Stop what you’re doing and go see Bridge of Spies right now.
Kingsman: The Secret Service is exactly the movie you need right now.
By now, you’ve no doubt heard of the spectacular failure that is Mortdecai.
Keanu Reeves is John Wick, a retired super-killer whose name evokes dread and the resignation to certain death if one gets on his bad side.
Here is a spoiler warning: I will talk about the plot of Gone Girl in the review below.
When it comes to stop motion animation, the folks at Laika are at the top of the heap.
This movie is based on a podcast episode, which was a discussion of a Twitter post of an online apartment listing, and it feels just like that.
Check out Brittany Murphy's last movie.
Magic and myth-busting are the stuff of Woody Allen’s latest film, Magic in the Moonlight.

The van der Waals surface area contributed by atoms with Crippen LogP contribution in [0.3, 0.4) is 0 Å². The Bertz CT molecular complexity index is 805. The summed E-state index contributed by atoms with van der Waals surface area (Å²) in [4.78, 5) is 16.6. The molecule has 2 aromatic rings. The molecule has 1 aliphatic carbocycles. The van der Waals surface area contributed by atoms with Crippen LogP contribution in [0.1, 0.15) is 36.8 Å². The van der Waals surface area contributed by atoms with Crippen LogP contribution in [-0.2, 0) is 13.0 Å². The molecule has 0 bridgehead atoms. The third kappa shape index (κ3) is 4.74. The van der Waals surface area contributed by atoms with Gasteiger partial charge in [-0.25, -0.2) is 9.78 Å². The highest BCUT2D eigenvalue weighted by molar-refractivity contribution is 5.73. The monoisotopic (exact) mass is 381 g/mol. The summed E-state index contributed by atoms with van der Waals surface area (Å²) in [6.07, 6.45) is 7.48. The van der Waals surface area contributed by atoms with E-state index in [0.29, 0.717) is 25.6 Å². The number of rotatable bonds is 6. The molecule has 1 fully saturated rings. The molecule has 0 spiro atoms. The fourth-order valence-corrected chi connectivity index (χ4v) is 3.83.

The thing I always liked about Nickelodeon television, as opposed to its snooty, self-righteous cousin, Disney, was that it didn’t talk down to its audience, which is largely comprised of kids, the preteen sect.
Guardians is super fun, the soundtrack’s killer, the killer’s menacing, the hero’s heroic, the tree is the best part.
The word that came to mind repeatedly while viewing Begin Again is "quaint." As in, "Aw, how quaint that Adam Levine is acting in movies now," and, "The idea of Keira Knightly being a brooding singer-songwriter is so quaint!"
David Wain brings his brand of off-kilter, super silly meta mockery to a more genre-specific place than usual with his spoofy romantic comedy, They Came Together.
It manages its sequelity (sequelness? sequelation?) like Muppets: Most Wanted did, banging you over the head with clever jokes about how movies are never as good the second time around.
In Joon-ho Bong’s Snowpiercer, by the year 2031, the earth has frozen over, and the world’s only survivors are packed into this technological wonder of a train that barrels around the globe in a constant effort to not freeze up and expire.
No comedy today needs to be one hour and fifty-five minutes long.